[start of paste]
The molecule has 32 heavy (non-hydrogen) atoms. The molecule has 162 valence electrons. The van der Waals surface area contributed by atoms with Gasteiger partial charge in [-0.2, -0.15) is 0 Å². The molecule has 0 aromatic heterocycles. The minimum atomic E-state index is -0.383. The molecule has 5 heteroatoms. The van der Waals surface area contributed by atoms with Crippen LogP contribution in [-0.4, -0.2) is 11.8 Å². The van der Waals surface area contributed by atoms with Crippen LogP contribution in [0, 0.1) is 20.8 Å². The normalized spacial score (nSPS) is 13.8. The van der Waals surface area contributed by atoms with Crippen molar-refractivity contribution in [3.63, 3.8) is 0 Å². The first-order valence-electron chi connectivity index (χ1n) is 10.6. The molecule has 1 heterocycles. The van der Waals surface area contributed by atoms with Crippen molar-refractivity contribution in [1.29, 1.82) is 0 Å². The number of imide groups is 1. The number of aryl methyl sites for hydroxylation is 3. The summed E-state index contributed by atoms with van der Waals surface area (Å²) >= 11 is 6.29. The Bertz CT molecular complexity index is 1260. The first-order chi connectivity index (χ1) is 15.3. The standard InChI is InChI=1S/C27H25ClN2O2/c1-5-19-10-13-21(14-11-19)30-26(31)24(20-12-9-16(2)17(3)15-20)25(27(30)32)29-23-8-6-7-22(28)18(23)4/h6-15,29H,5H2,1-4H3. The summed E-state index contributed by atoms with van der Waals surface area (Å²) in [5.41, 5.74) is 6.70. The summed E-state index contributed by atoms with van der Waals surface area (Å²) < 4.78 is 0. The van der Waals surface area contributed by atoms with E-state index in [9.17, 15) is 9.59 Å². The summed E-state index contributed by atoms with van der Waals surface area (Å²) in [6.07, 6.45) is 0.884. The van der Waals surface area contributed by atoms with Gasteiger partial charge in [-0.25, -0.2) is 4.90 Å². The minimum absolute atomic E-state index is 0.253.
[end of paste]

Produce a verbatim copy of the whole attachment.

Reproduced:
The molecule has 32 heavy (non-hydrogen) atoms. The molecule has 162 valence electrons. The van der Waals surface area contributed by atoms with Gasteiger partial charge in [-0.2, -0.15) is 0 Å². The molecule has 0 aromatic heterocycles. The minimum atomic E-state index is -0.383. The molecule has 5 heteroatoms. The van der Waals surface area contributed by atoms with Crippen LogP contribution in [-0.4, -0.2) is 11.8 Å². The van der Waals surface area contributed by atoms with Crippen LogP contribution in [0, 0.1) is 20.8 Å². The normalized spacial score (nSPS) is 13.8. The van der Waals surface area contributed by atoms with Crippen molar-refractivity contribution in [3.63, 3.8) is 0 Å². The first-order valence-electron chi connectivity index (χ1n) is 10.6. The molecule has 1 heterocycles. The van der Waals surface area contributed by atoms with Crippen molar-refractivity contribution in [1.29, 1.82) is 0 Å². The number of imide groups is 1. The number of aryl methyl sites for hydroxylation is 3. The summed E-state index contributed by atoms with van der Waals surface area (Å²) >= 11 is 6.29. The Bertz CT molecular complexity index is 1260. The first-order chi connectivity index (χ1) is 15.3. The standard InChI is InChI=1S/C27H25ClN2O2/c1-5-19-10-13-21(14-11-19)30-26(31)24(20-12-9-16(2)17(3)15-20)25(27(30)32)29-23-8-6-7-22(28)18(23)4/h6-15,29H,5H2,1-4H3. The summed E-state index contributed by atoms with van der Waals surface area (Å²) in [5.41, 5.74) is 6.70. The summed E-state index contributed by atoms with van der Waals surface area (Å²) < 4.78 is 0. The van der Waals surface area contributed by atoms with E-state index in [9.17, 15) is 9.59 Å². The summed E-state index contributed by atoms with van der Waals surface area (Å²) in [6.07, 6.45) is 0.884. The van der Waals surface area contributed by atoms with Gasteiger partial charge in [-0.25, -0.2) is 4.90 Å². The minimum absolute atomic E-state index is 0.253.